Consequence ranked Come On Over as the ninth-best album of 1997, and praised it for pushing the boundaries of country music.[256] Rolling Stone included it in their 2020 revised list of the 500 Greatest Albums of All Time, at number 300.[257] The same publication later placed the album at number eight in its 2022 list of the "100 Greatest Country Albums of All Time."[258] Editor Natalie Weiner found the songs "addictive," and commended both the "wild creativity" and Twain and Lange's "dangerously sharp commercial instincts," as well as their "fearless embrace of an audience too often overlooked by country music: women."[258] In their ranking of the "150 Greatest Albums Made by Women," NPR listed Come On Over at number 89.[44] Ann Powers opined that the album's sonic innovations were "forward thinking," revolutionizing the country genre.[44]

Track listing[edit]

All tracks are written by Shania Twain and Robert John "Mutt" Lange

Come On Over – North American edition[1]
No.TitleLength
1."Man! I Feel Like a Woman!"3:53
2."I'm Holdin' On to Love (To Save My Life)"3:30
3."Love Gets Me Every Time"3:33
4."Don't Be Stupid (You Know I Love You)"3:35
5."From This Moment On" (with Bryan White)4:43
6."Come On Over"2:55
7."When"3:39
8."Whatever You Do! Don't!"3:49
9."If You Wanna Touch Her, Ask!"4:04
10."You're Still the One"3:34
11."Honey, I'm Home"3:39
12."That Don't Impress Me Much"3:38
13."Black Eyes, Blue Tears"3:39
14."I Won't Leave You Lonely"4:13
15."Rock This Country!"4:23
16."You've Got a Way"3:29
Total length:60:08
Come On Over – Special edition[259]
No.TitleLength
17."You're Still the One" (featuring Chris Martin) (live from Las Vegas, 2022)4:00
18."You're Still the One" (featuring Elton John) (live from Miami, 1999)3:50
19."Party for Two" (featuring Nick Jonas) (live from Stagecoach, 2017)4:24
Total length:72:22
Come On Over – International edition[260]
No.TitleLength
1."You're Still the One"3:33
2."When"3:38
3."From This Moment On"4:40
4."Black Eyes, Blue Tears"3:37
5."I Won't Leave You Lonely"4:07
6."I'm Holdin' On to Love (To Save My Life)"3:27
7."Come On Over"2:54
8."You've Got a Way"3:15
9."Whatever You Do! Don't!"3:49
10."Man! I Feel Like a Woman!"3:54
11."Love Gets Me Every Time"3:33
12."Don't Be Stupid (You Know I Love You)"3:34
13."That Don't Impress Me Much"3:38
14."Honey, I'm Home"3:34
15."If You Wanna Touch Her, Ask!"4:14
16."Rock This Country!"4:26
Total length:59:53
Come On Over – Australian special edition[106]
No.TitleLength
17."(If You're Not in It for Love) I'm Outta Here!" (live/Direct TV mix)7:03
18."Love Gets Me Every Time" (dance mix)4:42
19."Don't Be Stupid (You Know I Love You)" (extended dance mix)4:44
Total length:76:22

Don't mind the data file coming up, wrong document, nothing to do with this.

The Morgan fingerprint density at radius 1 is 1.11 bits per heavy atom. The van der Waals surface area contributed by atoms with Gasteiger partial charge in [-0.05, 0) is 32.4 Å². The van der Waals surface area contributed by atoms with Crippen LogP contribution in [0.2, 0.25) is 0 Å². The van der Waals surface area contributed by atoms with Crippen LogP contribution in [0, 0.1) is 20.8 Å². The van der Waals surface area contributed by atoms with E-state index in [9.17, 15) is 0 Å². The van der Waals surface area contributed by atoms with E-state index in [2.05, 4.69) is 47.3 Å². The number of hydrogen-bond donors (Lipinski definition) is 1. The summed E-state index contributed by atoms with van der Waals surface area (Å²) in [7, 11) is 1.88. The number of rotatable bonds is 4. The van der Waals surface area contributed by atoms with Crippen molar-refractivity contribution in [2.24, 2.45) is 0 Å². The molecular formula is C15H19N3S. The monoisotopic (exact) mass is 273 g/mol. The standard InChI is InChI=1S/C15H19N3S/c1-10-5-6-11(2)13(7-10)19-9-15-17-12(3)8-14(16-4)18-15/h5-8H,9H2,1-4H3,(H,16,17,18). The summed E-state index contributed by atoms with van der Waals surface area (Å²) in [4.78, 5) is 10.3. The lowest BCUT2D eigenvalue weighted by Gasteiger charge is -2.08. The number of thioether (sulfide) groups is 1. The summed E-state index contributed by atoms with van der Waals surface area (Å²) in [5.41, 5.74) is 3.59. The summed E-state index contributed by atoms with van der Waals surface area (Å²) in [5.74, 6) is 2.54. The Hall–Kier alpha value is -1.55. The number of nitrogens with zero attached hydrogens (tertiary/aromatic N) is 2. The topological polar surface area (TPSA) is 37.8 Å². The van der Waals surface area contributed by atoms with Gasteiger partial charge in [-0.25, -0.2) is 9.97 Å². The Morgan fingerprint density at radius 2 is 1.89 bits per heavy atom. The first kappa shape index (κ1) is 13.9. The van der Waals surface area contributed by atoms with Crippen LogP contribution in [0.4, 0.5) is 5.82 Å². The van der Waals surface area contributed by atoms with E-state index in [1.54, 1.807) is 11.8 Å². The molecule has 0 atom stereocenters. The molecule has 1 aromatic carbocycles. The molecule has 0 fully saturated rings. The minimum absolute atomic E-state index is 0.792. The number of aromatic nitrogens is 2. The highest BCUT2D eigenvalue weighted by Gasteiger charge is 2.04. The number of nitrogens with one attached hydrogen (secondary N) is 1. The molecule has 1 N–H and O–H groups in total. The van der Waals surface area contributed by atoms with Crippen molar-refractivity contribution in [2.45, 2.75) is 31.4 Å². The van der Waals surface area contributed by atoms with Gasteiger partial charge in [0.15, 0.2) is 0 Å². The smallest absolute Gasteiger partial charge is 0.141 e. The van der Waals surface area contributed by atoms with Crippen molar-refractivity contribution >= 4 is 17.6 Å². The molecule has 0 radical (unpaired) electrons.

Come On Over – Special Asian edition (bonus disc)[261]
No.TitleLength
1."That Don't Impress Me Much" (south-east Asia mix; aka India/for video TV edit)3:26
2."God Bless the Child" (single mix)3:48
3."(If You're Not in It for Love) I'm Outta Here!" (live/Direct TV mix)7:03
4."Medley" ("Home Ain't Where His Heart Is (Anymore),” "The Woman in Me,” "You've Got a Way"; live/Direct TV mix)7:25
5."From This Moment On" (original U.S. version; a.k.a. country version)4:43
6."Don't Be Stupid (You Know I Love You)" (extended dance mix)4:44
Total length:31:09
Come On Over – Australian Tour edition[107]
No.TitleLength
1."You're Still the One"3:33
2."When"3:38
3."From This Moment On" (the right mix)4:52
4."Black Eyes, Blue Tears"3:37
5."I Won't Leave You Lonely"4:07
6."I'm Holdin' On to Love (To Save My Life)"3:27
7."Come On Over"2:54
8."You've Got a Way"3:15
9."Whatever You Do! Don't!"3:49
10."Man! I Feel Like a Woman!"3:54
11."Love Gets Me Every Time"3:33
12."Don't Be Stupid (You Know I Love You)"3:34
13."That Don't Impress Me Much" (dance mix)4:43
14."Honey, I'm Home"3:34
15."If You Wanna Touch Her, Ask!"4:14
16."Rock This Country!"4:26
Total length:60:58
Come On Over – Australian Tour edition (bonus disc)[262]
No.TitleLength
1."God Bless the Child" (single mix)3:48
2."(If You're Not in It for Love) I'm Outta Here!" (live/Direct TV mix)7:03
3."Medley" ("Home Ain't Where His Heart Is (Anymore),” "The Woman in Me,” "You've Got a Way")7:25
4."From This Moment On" (original U.S. version; a.k.a. country version)4:43
5."Love Gets Me Every Time" (dance mix)4:42
6."Don't Be Stupid (You Know I Love You)" (extended dance mix)4:44
Total length:32:25
Come On Over – Japanese Limited edition[111]
No.TitleLength
1."You're Still the One" (radio edit)3:15
2."When"3:39
3."From This Moment On"4:40
4."Black Eyes, Blue Tears"3:34
5."I Won't Leave You Lonely"4:06
6."I'm Holdin' On to Love (To Save My Life)"3:26
7."Come On Over"2:55
8."You've Got a Way"3:18
9."Whatever You Do! Don't!"3:43
10."Man! I Feel Like a Woman!"3:54
11."Love Gets Me Every Time"3:32
12."Don't Be Stupid (You Know I Love You)"3:34
13."That Don't Impress Me Much"3:38